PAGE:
The fact that Eminem’s lyrics continue to be mostly homophobic and misogynistic slurs strung together with his trademark machine-gun delivery and rage isn’t news. It is isn’t even interesting.
What is noteworthy, however, is how Eminem continues to consistently use gay slurs while also pretending to be mystified as to why people would find them problematic. In an upcoming interview with Rolling Stone, the Detroit-native insists that people who have balked at the lyrics on his highly criticized single “Rap God” have it all wrong. Using the word “fag” over and over again isn’t homophobic because “it was more like calling someone a bitch or a punk or asshole.” Oh, okay. Cool. I guess we totally took the following lyric from “Rap God” out of context: “I’ll still be able to break a motherfuckin’ table / Over the back of a couple of faggots and crack it in half.”
Included below are excerpts from Eminem’s Rolling Stone interview.
Rolling Stone: You’ve made it clear again and again that you don’t actually have a problem with gay people. So why, in 2013, use “faggot” on that song? Why use “gay-looking” as an insult?
Eminem: I don’t know how to say this without saying it how I’ve said it a million times. But that word, those kind of words, when I came up battle-rappin’ or whatever, I never really equated those words…
Rolling Stone: To actually mean “homosexual”?
Eminem: Yeah. It was more like calling someone a bitch or a punk or asshole.
Eminem: So that word was just thrown around so freely back then. It goes back to that battle, back and forth in my head, of wanting to feel free to say what I want to say, and then [worrying about] what may or may not affect people.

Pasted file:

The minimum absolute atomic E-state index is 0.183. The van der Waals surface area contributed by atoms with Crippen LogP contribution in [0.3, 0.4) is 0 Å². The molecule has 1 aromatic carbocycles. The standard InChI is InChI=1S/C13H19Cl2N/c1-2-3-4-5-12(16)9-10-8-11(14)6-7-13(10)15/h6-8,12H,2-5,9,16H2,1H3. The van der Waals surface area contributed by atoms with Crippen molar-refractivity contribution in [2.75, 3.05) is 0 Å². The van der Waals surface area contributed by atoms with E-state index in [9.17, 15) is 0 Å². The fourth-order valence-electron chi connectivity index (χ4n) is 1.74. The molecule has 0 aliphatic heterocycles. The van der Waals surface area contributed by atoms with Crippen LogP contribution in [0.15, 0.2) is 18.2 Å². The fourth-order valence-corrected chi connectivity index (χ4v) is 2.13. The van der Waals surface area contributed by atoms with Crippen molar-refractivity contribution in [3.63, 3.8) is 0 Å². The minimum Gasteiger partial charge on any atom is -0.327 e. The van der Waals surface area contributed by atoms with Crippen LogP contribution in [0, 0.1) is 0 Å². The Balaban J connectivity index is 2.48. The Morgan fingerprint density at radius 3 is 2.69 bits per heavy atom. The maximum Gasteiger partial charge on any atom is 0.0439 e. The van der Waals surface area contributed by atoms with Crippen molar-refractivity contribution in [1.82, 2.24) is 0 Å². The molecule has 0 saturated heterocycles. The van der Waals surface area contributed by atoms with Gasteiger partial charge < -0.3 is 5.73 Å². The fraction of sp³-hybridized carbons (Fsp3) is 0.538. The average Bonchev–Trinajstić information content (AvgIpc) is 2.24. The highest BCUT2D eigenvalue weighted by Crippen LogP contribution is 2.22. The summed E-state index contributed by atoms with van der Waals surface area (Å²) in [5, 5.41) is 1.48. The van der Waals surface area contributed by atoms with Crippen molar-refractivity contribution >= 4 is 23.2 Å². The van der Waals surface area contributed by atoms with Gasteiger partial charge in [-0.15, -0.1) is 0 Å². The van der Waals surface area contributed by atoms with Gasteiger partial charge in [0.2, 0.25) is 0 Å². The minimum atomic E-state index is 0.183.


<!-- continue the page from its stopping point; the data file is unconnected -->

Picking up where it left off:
Eminem: And, not saying it’s wrong or it’s right, but at this point in my career – man, I say so much shit that’s tongue-in-cheek. I poke fun at other people, myself. But the real me sitting here right now talking to you has no issues with gay, straight, transgender, at all.
Eminem: I’m glad we live in a time where it’s really starting to feel like people can live their lives and express themselves. And I don’t know how else to say this, I still look at myself the same way that I did when I was battling and broke.
Rolling Stone: I kind of thought you were doing it because when you’re rapping as Slim Shady, part of your mission is to annoy people.
Eminem: Well, look, I’ve been doing this shit for, what, 14 years now? And I think people know my personal stance on things and the personas that I create in my music. And if someone doesn’t understand that by now, I don’t think there’s anything I can do to change their mind about it.